Despite these unusual pressures, however, Mill's boyhood afforded some remarkable routes of entry into the outside world, and he certainly felt in later life that the mixture of rigorous tutelage and self-teaching had been an immense intellectual asset. Notwithstanding his financial difficulties James Mill was to become the close associate of the leading radical intellectuals of the age, many of whom were frequent visitors in the Mill domestic circle. These included not just Jeremy Bentham, who was James's mentor and patron from 1808, but the economist David Ricardo, the legal philosopher John Austin, the classical historian George Grote, the radical artisan Francis Place, and many others. From 1812 the summer months, albeit without remission of study, were passed at Bentham's country house at Ford Abbey (a setting that Mill later recalled as having awakened his fondness for picturesque surroundings); and in 1820, at the age of fourteen, he spent a year in the south of France in the much more relaxed household of Bentham's brother, the naval architectural engineer General Sir Samuel Bentham. There, to the amazement of Sir Samuel's family, he continued to study for nine hours a day. But the visit was to be of seminal importance in laying the foundations of his lifelong enthusiasm for French society and culture, and in extending his knowledge—through attending lectures at the University of Montpellier—of debates in the natural sciences. He also discovered the pleasures of mountain walking, and, through the influence of Sir Samuel's son George Bentham, of collecting botanical specimens—both to become the leisure pursuits of a lifetime.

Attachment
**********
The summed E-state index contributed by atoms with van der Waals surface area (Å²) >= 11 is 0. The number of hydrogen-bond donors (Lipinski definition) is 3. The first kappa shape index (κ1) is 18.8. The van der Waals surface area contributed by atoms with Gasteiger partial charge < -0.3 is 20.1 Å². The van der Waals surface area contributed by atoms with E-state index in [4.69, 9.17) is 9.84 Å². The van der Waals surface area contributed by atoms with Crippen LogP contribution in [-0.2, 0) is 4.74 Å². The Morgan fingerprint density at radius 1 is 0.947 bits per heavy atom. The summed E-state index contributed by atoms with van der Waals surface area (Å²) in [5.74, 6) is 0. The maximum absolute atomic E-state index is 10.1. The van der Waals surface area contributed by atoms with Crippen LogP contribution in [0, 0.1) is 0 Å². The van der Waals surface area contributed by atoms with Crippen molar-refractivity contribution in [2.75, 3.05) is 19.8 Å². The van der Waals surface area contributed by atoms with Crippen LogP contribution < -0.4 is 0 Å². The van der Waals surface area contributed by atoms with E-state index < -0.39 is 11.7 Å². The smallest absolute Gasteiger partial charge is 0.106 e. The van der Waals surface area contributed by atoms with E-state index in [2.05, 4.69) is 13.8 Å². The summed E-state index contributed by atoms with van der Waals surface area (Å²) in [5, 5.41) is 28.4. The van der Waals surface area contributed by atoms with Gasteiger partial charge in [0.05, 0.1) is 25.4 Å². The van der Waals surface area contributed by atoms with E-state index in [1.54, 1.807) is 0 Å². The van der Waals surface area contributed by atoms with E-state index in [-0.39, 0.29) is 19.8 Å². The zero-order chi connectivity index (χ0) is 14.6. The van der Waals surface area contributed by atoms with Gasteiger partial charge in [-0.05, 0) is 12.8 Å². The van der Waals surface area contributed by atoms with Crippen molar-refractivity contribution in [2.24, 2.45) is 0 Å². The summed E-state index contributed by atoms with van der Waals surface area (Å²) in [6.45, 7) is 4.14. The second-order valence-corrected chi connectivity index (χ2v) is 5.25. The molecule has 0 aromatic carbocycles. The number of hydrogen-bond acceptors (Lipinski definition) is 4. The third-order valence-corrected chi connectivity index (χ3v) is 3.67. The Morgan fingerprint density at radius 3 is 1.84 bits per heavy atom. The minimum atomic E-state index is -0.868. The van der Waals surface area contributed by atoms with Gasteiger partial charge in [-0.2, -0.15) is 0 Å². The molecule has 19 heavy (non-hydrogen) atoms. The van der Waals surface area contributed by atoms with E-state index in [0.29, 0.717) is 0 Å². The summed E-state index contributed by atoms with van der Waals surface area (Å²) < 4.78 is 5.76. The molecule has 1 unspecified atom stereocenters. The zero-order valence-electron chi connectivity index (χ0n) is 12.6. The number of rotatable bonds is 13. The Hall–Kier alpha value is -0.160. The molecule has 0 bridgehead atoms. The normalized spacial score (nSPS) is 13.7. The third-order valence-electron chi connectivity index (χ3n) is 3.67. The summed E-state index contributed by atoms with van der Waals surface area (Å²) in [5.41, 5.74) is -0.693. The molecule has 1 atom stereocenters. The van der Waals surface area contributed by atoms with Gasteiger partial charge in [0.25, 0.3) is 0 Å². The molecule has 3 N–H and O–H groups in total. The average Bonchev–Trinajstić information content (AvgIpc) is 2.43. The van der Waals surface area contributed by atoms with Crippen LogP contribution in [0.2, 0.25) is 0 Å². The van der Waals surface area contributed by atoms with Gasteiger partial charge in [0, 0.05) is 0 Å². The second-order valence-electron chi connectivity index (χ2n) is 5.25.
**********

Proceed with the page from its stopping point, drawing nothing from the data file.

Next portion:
On Mill's return to England it might have been expected that he would prepare for university, particularly since his godfather, Sir John Stuart, had left a legacy of £500 to pay for his education at Cambridge. James Mill obstinately refused to allow this, however, on the ground that his son 'already knew more than he could learn at Cambridge' (Packe, 49). A year later, through the invitation of Charles Austin (younger brother of the legal philosopher), John was to star as a visiting speaker at the Cambridge Union, where he 'left a great impression' by his 'massive power in disputation, uttered from a flimsy body in the creaking tones of sixteen' (ibid., 52). But James insisted that he remain at home, to continue the education of the younger children, to prepare for a career in the law, and to resume his work as James's own amanuensis. In winter 1821–2 he began to read for the bar, was privately tutored in Roman law and Blackstone's Commentaries by John Austin, and for the first time studied the legal and political theories of Jeremy Bentham, published in their French form by Dumont under the title La traité de législation. Despite his supposedly Benthamite upbringing this was the first time John Mill had directly encountered the works of the great man, and he later recalled it as 'an epoch in my life; one of the turning points in my mental history'. For the first time the ‘greatest happiness principle’, taught by his father as an abstract Platonic dogma, 'burst upon me with all the force of novelty' as a principle that laid the axe to all conventional maxims of public and private morality.